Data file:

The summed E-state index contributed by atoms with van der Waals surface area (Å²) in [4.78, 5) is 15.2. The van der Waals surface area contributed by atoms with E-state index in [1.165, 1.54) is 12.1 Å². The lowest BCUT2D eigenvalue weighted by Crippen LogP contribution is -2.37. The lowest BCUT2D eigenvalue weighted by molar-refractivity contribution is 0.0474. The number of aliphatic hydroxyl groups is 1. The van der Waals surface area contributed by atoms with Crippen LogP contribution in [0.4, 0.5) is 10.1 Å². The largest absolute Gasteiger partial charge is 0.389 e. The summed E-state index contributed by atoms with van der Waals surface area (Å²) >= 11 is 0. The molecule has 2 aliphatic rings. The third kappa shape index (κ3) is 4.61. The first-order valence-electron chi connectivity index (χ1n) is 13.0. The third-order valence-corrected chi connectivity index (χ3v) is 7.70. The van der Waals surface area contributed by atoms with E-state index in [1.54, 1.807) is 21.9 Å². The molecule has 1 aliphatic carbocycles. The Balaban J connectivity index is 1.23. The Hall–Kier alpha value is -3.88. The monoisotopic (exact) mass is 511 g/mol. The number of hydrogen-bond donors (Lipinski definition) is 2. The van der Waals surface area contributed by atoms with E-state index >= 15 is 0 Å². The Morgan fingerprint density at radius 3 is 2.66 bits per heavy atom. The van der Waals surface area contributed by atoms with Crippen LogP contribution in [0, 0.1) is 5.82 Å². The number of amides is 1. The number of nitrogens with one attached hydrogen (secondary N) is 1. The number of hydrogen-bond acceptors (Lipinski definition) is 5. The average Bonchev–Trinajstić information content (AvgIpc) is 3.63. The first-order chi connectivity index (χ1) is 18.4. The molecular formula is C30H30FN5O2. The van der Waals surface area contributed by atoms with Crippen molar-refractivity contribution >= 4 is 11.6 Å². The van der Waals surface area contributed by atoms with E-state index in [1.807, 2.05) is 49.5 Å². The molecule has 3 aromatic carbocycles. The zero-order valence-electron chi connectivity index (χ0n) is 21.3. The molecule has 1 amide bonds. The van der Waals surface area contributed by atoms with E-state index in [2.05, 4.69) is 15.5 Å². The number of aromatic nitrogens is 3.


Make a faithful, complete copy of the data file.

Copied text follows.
The summed E-state index contributed by atoms with van der Waals surface area (Å²) in [4.78, 5) is 15.2. The van der Waals surface area contributed by atoms with E-state index in [1.165, 1.54) is 12.1 Å². The lowest BCUT2D eigenvalue weighted by Crippen LogP contribution is -2.37. The lowest BCUT2D eigenvalue weighted by molar-refractivity contribution is 0.0474. The number of aliphatic hydroxyl groups is 1. The van der Waals surface area contributed by atoms with Crippen LogP contribution in [0.4, 0.5) is 10.1 Å². The largest absolute Gasteiger partial charge is 0.389 e. The summed E-state index contributed by atoms with van der Waals surface area (Å²) >= 11 is 0. The molecule has 2 aliphatic rings. The third kappa shape index (κ3) is 4.61. The first-order valence-electron chi connectivity index (χ1n) is 13.0. The third-order valence-corrected chi connectivity index (χ3v) is 7.70. The van der Waals surface area contributed by atoms with E-state index in [1.54, 1.807) is 21.9 Å². The molecule has 1 aliphatic carbocycles. The Balaban J connectivity index is 1.23. The Hall–Kier alpha value is -3.88. The monoisotopic (exact) mass is 511 g/mol. The number of hydrogen-bond donors (Lipinski definition) is 2. The van der Waals surface area contributed by atoms with E-state index >= 15 is 0 Å². The Morgan fingerprint density at radius 3 is 2.66 bits per heavy atom. The van der Waals surface area contributed by atoms with Crippen LogP contribution in [0, 0.1) is 5.82 Å². The number of amides is 1. The number of nitrogens with one attached hydrogen (secondary N) is 1. The number of hydrogen-bond acceptors (Lipinski definition) is 5. The average Bonchev–Trinajstić information content (AvgIpc) is 3.63. The first-order chi connectivity index (χ1) is 18.4. The molecular formula is C30H30FN5O2. The van der Waals surface area contributed by atoms with Crippen molar-refractivity contribution >= 4 is 11.6 Å². The van der Waals surface area contributed by atoms with E-state index in [1.807, 2.05) is 49.5 Å². The molecule has 3 aromatic carbocycles. The zero-order valence-electron chi connectivity index (χ0n) is 21.3. The molecule has 1 amide bonds. The van der Waals surface area contributed by atoms with E-state index in [2.05, 4.69) is 15.5 Å². The number of aromatic nitrogens is 3.